Last week I was telling you about John’s dad who was about to be knocked off of Medicaid. His mom had recently died. Her will stated that should Dad survive Mom her estate would pass to him. Included in the estate was the marital home which she was able to keep as an exempt asset when he applied for Medicaid. That’s because she continued to make it her home. The company John hired to file the Medicaid application advised them to remove Dad’s name from the deed.
So why was he now about to lose Medicaid? Because he was about to receive the home under her will. Since he is in a nursing home and not living in the marital home it is now a countable asset for him. The State of New Jersey gave him 2 very unappealing options.
Option 1 is to sell the home and turn over all the proceeds to the state and remain on Medicaid. If, however, Dad dies and it turns out that the amount in Medicaid benefits he received is less than the money John turned over, there will be no refund. The state gets to keep it all.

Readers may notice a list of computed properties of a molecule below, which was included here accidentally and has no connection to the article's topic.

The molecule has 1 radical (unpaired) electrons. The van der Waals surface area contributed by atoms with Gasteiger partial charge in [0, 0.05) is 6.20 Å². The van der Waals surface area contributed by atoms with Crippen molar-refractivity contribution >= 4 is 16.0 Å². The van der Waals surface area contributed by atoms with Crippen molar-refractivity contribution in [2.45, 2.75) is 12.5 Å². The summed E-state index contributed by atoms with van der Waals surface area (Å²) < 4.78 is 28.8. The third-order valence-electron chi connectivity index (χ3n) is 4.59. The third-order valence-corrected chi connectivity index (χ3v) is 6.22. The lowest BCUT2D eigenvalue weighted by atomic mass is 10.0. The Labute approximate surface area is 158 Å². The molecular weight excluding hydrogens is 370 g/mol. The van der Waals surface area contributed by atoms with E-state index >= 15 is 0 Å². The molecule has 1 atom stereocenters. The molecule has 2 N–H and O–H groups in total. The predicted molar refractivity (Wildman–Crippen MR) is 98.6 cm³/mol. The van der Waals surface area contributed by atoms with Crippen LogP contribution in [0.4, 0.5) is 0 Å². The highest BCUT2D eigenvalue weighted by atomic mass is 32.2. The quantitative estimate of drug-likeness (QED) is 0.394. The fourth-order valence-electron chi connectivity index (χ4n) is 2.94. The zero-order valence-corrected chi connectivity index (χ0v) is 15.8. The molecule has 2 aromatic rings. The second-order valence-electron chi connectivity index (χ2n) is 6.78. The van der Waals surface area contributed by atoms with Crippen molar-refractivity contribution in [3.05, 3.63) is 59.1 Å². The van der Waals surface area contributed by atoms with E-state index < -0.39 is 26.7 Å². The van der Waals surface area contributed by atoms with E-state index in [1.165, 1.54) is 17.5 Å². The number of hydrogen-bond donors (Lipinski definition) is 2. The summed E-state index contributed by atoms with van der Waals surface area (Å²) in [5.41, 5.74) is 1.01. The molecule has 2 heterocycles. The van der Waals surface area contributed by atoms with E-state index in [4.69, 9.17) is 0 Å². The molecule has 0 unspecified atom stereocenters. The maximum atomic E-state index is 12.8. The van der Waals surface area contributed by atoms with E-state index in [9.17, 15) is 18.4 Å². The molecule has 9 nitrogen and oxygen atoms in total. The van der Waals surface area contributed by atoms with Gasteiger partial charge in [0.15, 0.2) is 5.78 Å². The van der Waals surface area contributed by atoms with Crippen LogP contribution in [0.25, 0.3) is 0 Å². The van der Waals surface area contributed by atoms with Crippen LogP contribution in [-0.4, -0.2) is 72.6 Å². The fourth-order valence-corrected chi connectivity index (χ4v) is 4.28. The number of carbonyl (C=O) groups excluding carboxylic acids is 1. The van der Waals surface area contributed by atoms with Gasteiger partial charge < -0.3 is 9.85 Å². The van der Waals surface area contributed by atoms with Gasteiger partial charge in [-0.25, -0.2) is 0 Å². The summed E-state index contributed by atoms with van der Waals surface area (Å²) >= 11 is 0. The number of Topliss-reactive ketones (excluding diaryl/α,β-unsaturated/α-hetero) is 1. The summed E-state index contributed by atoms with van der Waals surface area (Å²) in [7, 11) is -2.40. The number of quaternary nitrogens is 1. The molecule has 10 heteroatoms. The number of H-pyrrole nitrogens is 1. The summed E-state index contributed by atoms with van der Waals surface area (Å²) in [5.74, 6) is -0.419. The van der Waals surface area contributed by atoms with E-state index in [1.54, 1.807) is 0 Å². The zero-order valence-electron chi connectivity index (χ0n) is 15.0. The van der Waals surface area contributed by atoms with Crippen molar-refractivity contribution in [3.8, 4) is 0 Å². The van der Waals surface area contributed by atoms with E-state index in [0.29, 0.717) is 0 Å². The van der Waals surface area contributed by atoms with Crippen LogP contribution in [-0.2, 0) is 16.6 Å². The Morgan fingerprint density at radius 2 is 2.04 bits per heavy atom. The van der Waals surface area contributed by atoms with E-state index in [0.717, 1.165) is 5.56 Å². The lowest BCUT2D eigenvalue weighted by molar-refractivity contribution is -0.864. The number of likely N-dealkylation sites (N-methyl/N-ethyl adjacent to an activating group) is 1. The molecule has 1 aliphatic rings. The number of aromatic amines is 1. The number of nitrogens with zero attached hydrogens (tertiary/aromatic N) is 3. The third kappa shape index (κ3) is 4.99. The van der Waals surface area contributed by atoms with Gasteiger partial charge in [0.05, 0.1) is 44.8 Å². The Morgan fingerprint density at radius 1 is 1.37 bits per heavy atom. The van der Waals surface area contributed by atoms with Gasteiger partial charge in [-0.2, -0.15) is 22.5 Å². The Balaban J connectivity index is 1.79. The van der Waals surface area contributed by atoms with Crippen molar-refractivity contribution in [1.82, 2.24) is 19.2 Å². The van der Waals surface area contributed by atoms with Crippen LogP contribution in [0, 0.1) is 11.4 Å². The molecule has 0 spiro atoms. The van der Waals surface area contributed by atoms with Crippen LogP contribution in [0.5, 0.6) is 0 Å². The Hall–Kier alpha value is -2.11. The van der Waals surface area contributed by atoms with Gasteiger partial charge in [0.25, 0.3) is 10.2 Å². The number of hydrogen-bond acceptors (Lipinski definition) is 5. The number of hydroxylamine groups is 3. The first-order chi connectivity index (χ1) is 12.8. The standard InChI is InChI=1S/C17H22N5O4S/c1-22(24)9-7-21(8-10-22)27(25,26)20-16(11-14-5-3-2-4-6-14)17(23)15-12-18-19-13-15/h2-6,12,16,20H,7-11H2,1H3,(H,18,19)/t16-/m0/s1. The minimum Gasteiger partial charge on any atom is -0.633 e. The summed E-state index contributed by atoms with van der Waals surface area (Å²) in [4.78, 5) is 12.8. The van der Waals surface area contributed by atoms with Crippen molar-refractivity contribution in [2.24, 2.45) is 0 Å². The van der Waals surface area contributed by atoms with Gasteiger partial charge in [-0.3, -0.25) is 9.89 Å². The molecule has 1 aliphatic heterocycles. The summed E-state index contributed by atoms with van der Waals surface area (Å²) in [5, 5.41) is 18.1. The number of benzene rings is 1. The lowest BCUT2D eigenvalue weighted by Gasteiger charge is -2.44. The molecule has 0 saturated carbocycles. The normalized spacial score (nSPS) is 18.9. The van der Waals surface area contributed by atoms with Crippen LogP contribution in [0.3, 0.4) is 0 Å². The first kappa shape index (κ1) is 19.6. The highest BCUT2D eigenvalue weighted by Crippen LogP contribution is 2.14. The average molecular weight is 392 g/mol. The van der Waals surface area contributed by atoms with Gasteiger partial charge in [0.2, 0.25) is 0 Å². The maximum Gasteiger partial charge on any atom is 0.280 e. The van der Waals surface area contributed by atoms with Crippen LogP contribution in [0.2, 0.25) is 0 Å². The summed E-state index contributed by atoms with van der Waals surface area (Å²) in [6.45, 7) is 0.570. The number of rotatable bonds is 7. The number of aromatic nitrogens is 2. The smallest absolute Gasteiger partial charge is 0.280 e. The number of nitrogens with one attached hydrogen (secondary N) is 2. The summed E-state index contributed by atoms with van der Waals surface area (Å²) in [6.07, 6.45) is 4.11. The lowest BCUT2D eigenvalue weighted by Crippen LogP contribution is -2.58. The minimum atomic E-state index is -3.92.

Option 2 is to terminate Medicaid benefits and keep the proceeds. However, John will have to private pay for his dad’s nursing home care at a rate that is almost double the Medicaid rate. If he lives long enough to spend down the entire amount then he can reapply for Medicaid.
The shame is that it didn’t have to turn out this way. John missed an opportunity. The company that handled his dad’s Medicaid application failed to tell him that his mother should change her will so as not to leave her estate to his dad, but instead to John and his brother.
She still must leave the minimum to satisfy New Jersey’s elective share to Dad. That’s because New Jersey law says a surviving spouse cannot be completely cut out of the will unless he/she consents to it. Medicaid uses that law to say that Dad would have at least been entitled to the elective share amount which is 1/3. Still, John would have been able to protect the other 2/3. An opportunity lost for John but hopefully one others can learn from.